First-tier Tribunal decision holds SDLT anti-avoidance legislation can apply whether or not there is ‘avoidance’.
The recent decision in Hannover Leasing v HMRC held that ‘statutory Ramsay’ Stamp Duty Land Tax (SDLT) anti-avoidance legislation (section 75A FA 2003) can apply, whether or not there is ‘avoidance’ in the conventional sense and whether or not transactions are commercially motivated. If this decision is correct taxpayers may see HMRC using section 75A to challenge many more transactions.
Hannover Leasing v HMRC (a First-tier Tribunal decision) is the first substantive case to consider the application of section 75A since the Supreme Court’s decision in Project Blue. It has general relevance to any transaction in land in England or Northern Ireland (and historically Wales and Scotland) where a number of steps are or were involved with the land’s acquisition.
The case has specific relevance to transactions that involve purchasing a company or unit trust after some restructuring of that entity but, if the decision is correct, its much wider relevance is that section 75A was held to be a charging provision that sits within the general scheme of the legislation, rather than a check to counter ‘unintended tax holidays’ for the taxpayer where the normal charging provisions go wrong (as they clearly did in Project Blue). The case also reaffirms the difficulties of adequately disclosing to protect against lengthy enquiry periods being available to HMRC where they choose to invoke section 75A.
The taxpayer (Hannover Co) wished to acquire an English commercial property and hold it in a German partnership (Hannover KG). The seller (Greycoat) held the property in a limited partnership of which a unit trust was the main partner. Hannover Co did not wish to acquire the partnership (purely for commercial reasons), so Greycoat sold the property out of the partnership to the unit trust and the partnership was removed. Hannover Co purchased the unit trust, wound it up and took the property. These steps took place over a few days. Just over two months later, Hannover Co contributed the property to Hannover KG.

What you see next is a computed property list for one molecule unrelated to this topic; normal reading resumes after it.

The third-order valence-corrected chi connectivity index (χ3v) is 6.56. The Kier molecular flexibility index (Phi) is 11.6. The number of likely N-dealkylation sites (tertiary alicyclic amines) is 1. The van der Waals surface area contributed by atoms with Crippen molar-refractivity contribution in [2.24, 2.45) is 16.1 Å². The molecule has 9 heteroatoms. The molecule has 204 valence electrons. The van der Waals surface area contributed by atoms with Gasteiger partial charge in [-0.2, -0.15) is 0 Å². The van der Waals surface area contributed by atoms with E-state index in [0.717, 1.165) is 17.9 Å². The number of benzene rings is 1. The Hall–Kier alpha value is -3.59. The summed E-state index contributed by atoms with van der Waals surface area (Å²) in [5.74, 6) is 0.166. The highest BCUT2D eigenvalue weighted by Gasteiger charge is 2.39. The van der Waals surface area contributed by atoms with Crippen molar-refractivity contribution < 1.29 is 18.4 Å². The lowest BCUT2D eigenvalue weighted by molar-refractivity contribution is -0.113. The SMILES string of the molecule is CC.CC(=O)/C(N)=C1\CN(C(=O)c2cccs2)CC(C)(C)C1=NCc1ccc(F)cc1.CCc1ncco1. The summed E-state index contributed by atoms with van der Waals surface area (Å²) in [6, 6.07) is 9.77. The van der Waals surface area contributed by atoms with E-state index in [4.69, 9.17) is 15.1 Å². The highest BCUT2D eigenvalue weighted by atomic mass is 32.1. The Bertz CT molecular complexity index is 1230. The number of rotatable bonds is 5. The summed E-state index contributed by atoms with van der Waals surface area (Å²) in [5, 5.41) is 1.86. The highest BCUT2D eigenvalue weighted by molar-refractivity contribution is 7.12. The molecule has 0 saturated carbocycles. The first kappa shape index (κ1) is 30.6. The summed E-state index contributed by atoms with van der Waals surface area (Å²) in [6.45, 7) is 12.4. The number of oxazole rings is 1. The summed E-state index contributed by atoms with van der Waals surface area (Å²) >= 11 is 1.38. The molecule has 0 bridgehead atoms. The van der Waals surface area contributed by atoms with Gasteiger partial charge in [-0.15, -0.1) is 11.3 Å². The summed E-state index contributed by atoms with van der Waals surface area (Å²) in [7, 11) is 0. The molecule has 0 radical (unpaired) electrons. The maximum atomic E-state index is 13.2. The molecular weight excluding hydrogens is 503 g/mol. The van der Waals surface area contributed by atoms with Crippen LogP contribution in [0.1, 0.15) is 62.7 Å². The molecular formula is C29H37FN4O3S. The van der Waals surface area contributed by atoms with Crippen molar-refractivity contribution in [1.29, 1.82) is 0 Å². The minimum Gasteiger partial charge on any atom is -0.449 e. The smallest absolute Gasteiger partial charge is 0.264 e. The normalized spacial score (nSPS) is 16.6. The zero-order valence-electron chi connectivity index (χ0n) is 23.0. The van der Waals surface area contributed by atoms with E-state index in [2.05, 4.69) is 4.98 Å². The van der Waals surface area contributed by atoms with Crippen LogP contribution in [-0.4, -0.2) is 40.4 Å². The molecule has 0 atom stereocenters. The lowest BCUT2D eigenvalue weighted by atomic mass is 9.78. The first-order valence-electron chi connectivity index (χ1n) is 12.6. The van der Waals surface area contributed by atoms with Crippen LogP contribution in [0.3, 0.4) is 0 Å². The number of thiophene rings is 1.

Absent section 75A (an SDLT ‘statutory Ramsay’ rule), none of these steps triggered an SDLT charge by reason of the SDLT partnership provisions, the distribution exemption and the opacity of unit trusts for SDLT purposes.
The Tribunal found that all these steps were ‘scheme transactions’ involved with a purchase by Hannover KG, essentially because the steps were pre-ordained, contractually or commercially. Hence there was a notional transaction between the partners in the Greycoat partnership that originally held the property and the partners in Hannover KG that fell to be taxed under section 75A. The consideration for this transaction (set by section 75A as the highest amount paid or received for any of the scheme transactions) was £139 million (either the price for the units or the transfer of the property from the Greycoat partnership to the unit trust) and hence SDLT was due from the taxpayer on this figure. As it was decided the sale of the units was not the first scheme transaction, it was not possible to rely on the rule that ignores consideration for shares or units where the transfer of these is the first scheme transaction.